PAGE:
How historical 'facts' are understood is a matter of negotiation and is sometimes subject to intense debate amongst not just professional historians but also the public at large. In this section, we present public debates and controversies that emerge at different points in time and in a variety of local, national and trans-national contexts. The debates usually arise where dominant narratives are being contested or contrasting historical interpretations clash in the public sphere - during commemorative events, in academic publications or due to policy shifts. Through a critical assessment and contextualization of local debates and arguments the contributions in this sections reveal insights into important national (sometimes regional) conversations that oftentimes touch upon core issues of identity and social relations in these societies.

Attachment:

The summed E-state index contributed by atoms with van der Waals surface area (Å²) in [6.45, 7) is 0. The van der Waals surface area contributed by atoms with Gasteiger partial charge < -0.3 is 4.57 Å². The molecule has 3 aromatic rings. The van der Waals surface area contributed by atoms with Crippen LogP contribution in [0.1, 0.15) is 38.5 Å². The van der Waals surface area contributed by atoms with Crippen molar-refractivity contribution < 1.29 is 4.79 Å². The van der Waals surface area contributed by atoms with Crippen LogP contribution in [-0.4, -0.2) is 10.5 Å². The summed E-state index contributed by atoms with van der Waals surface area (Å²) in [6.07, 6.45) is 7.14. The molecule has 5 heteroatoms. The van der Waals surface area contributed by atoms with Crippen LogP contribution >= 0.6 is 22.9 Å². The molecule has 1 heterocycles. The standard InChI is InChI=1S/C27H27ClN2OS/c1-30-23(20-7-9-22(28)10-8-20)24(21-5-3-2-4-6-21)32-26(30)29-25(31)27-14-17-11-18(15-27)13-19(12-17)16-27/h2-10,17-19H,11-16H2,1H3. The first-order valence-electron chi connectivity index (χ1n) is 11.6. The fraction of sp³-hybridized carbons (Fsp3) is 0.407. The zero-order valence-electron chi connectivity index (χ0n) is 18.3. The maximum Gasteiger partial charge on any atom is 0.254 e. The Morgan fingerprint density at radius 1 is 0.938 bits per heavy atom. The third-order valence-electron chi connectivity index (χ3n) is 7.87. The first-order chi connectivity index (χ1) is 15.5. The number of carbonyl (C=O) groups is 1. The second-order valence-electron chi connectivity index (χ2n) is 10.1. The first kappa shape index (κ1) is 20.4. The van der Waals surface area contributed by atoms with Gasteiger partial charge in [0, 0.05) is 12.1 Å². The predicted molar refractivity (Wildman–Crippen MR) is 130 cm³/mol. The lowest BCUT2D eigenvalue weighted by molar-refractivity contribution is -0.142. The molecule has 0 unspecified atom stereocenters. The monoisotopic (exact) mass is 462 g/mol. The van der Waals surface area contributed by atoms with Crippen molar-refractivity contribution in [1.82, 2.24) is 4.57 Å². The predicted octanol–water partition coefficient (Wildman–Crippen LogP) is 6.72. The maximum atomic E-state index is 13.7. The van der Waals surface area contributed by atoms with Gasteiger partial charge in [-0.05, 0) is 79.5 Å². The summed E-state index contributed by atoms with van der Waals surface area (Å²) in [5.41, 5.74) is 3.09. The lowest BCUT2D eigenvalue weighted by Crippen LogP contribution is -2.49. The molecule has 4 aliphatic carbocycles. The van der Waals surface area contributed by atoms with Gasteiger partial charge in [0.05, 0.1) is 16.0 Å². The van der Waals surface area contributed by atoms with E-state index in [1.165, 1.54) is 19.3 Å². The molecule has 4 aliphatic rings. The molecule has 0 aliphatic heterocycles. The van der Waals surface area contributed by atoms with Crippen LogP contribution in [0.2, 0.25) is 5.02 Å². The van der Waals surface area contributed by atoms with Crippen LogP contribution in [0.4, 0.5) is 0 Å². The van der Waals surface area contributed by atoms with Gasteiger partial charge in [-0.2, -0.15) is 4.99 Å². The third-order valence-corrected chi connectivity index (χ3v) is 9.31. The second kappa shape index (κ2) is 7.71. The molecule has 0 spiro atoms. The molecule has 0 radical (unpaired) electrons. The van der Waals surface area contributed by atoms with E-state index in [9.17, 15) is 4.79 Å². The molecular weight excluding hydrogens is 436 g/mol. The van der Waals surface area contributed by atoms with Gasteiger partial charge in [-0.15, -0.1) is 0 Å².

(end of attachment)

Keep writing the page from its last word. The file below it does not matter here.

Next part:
The articles therefore not only demonstrate how the 'long' twentieth century is being talked about and fought over today, in the new millennium, but also how these struggles inform present-day developments and attitudes in the countries of East Central and Southeastern Europe and beyond. Readers will gain insight into controversial historical events and learn about the various actors and agents in the debates who influence the course these quarrels take. Written exclusively for the Cultures of History Forum, the articles make the historical cultures of the region accessible to readers outside their respective national contexts.